Visit the Rann of Kutch on a full moon night and admire the expanse of the white salt desert stretching infinitely
Try perspective photography at the Rann of Kutch
Traditional Gujarati thali and Ganga Jamuna (fresh mixed fruit juice)
On the way to Nirona there are little to no washrooms
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It is a well-known fact that Kutch is the Mecca of the vibrant Gujarati handicrafts. But it was only after coming to the region in person did I discover that the art we get to see from Gujarat in the cities is just the tip of the iceberg! Take a drive along the dusty road to the humble village of Nirona, about 45 minutes from Bhuj, and you will know what I mean. Here’s presenting three unique crafts and their artisans in Nirona, Kutch
#1 The Khatri Family
The Khatri family of Nirona has earned some very prestigious laurels. Sample this: 5 National Awards and 6 State Awards. For what, you wonder? Well, they are the only ones on the planet who are keeping the rare 300-year-old Rogan Art alive.
Brothers Khatri Abdul Gafoor Daud and Khatri Sumar Daud along with five other artists, including a woman, carry the Rogan legacy forward. The duo, you will realize, are well-versed in English and have many international buyers. Their creation, The Tree Of Life, is recognized the world over. Narendra Modi, Amitabh Bachchan, Asha Parekh, Waheeda Rahman, Sanjay Leela Bhansali, Yusuf Pathan, Shabana Azmi and Shekhar Kapoor are among a few of their famous clientele.
What is Rogan Art? The word Rogan comes from Persian and means ‘oil-based’. The process of making the natural colours used in the art gives it such a name. Castor oil is heated on fire for about 12 hours and then cast in to cold water to give a thick residue called the rogan. This is then mixed with stone pigments to lend it different hues. Next, the artisan uses a six-inch metal stick to paint with a fine thread of rogan on cloth. Seeing it live made us realize how delicately the rogan thread has to be led with precision to give shape to one’s imagination.
You can either call the Khatri brothers in advance at +919998788855, +919825753955 to make an appointment or walk in just like us. They welcome all!
#2 The Luhars
The Luhars in Nirona have been preserving the craft of making copper bells over seven generations. From the 65-year-old head of the family, Luhar Husen Sidhik, to his 18-year-old grandson, Faruk, the Luhars are passionately taking the art forward. Faruk who is pursuing his college education is keen on giving a new spin to the art. As a result, you can see some heart shaped wind chimes, a xylophone made of bells and even a few fauna inspired bell pieces.
We are told that the art form originally comes from Sindh and some sister villages in Pakistan too make similar bells but with carvings on the surface. They make the Morchaang too, an indigenous musical instrument that we couldn’t resist buying.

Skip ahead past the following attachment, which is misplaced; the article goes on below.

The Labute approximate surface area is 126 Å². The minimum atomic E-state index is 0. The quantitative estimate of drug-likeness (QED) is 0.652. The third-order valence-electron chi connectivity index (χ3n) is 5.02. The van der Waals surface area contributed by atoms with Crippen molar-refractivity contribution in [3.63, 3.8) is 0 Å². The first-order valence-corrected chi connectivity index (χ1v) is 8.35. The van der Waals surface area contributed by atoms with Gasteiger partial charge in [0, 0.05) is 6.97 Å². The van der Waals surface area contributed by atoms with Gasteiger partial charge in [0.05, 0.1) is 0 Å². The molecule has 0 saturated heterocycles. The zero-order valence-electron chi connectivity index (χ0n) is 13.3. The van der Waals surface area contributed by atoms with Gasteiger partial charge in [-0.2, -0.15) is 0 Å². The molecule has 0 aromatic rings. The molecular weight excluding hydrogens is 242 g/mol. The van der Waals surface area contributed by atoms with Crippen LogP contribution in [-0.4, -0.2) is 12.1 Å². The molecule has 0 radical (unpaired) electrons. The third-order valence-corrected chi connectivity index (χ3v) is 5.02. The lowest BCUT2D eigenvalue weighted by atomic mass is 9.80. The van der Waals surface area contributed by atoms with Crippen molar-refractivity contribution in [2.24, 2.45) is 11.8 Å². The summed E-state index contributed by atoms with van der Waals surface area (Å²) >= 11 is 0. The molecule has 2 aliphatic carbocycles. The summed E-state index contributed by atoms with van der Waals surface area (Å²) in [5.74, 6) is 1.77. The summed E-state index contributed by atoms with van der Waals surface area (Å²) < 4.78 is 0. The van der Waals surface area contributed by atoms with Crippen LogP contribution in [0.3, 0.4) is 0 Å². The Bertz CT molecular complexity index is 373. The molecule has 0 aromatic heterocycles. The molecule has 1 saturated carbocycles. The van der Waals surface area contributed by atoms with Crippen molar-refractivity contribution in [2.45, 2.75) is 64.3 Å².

How Do You Make A Copper Bell? Luhar Husen Sidhik, who met us with gentle exuberance, offered to make a bell from scratch right in front of our eyes. The ease and finesse with which his hammer moved to create a musical masterpiece that uses no welding joints but a unique interlocking system had us impressed.
After the thin copper strips are converted in to a bell, it is dipped in a paste of mud and water, then dusted with a copper, brass, zinc and borax power and then packed in to a kiln. The result is a shining antique golden bell that is fitted with a stick and given some more hammering to create a soothing ringing sound.
Get in touch with the Luhars at +919426467925 and they will personally come to escort you to their workshop, and even offer you lunch.
#3 Bhachai Bhai And Family
Bhachai Bhai, a village elder was waiting for us outside the Luhars’ shop to take us to his house after we were done admiring the copper work. In his Gujarati and broken Hindi, he told us how his family is working day in and day out in less than modest livelihood to keep an uncommon form of Lacquer art alive. We were soon met by his son, Lal ji who was sitting by his tools working on a wooden belan or rolling pin lending it artistic vibrance. He showed us raw lacquer in various colours that is passed with great skill on the wooden object of focus in beautiful waves.
What’s The Lacquer Story? Bhaaveek, the more outspoken son, told us how he has been invited to exhibitions to Delhi quite often. The work they do is mainly focused on household items like jewellery boxes and kitchen utensils and has known to last more than 30-35 years. If the lacquer work starts to lose its sheen, just apply some oil on it, he says.
The women too leave their mark on the art by providing the base of colour making and then helping sell the items. Dressed in beautiful ethnic outfits, they eagerly open a dusty suitcase. Out come hundreds of wooden spatulas, knife handles and belans for us to pick from.
They did not have a contact number to share but you don’t have to worry for you too may get the wonderful company of Bhachai Bhai from the luhar ki dukaan and hear some interesting tales.
Finally my rendezvous with Nirona came to an end. I was overwhelmed to say the least having seen the determination with which each of these artists I encountered keep their individual art alive. Yes, there are hardships and the government middlemen do ignore them but they carry on with a smile on their face and passion in their heart!
Saba is a nomad at heart. Having lived in 12 cities, she looks to experience different cultures and is dying to trot all over the world in more than 80 days (what’s the rush!). Daydreaming and baking are her other love interests!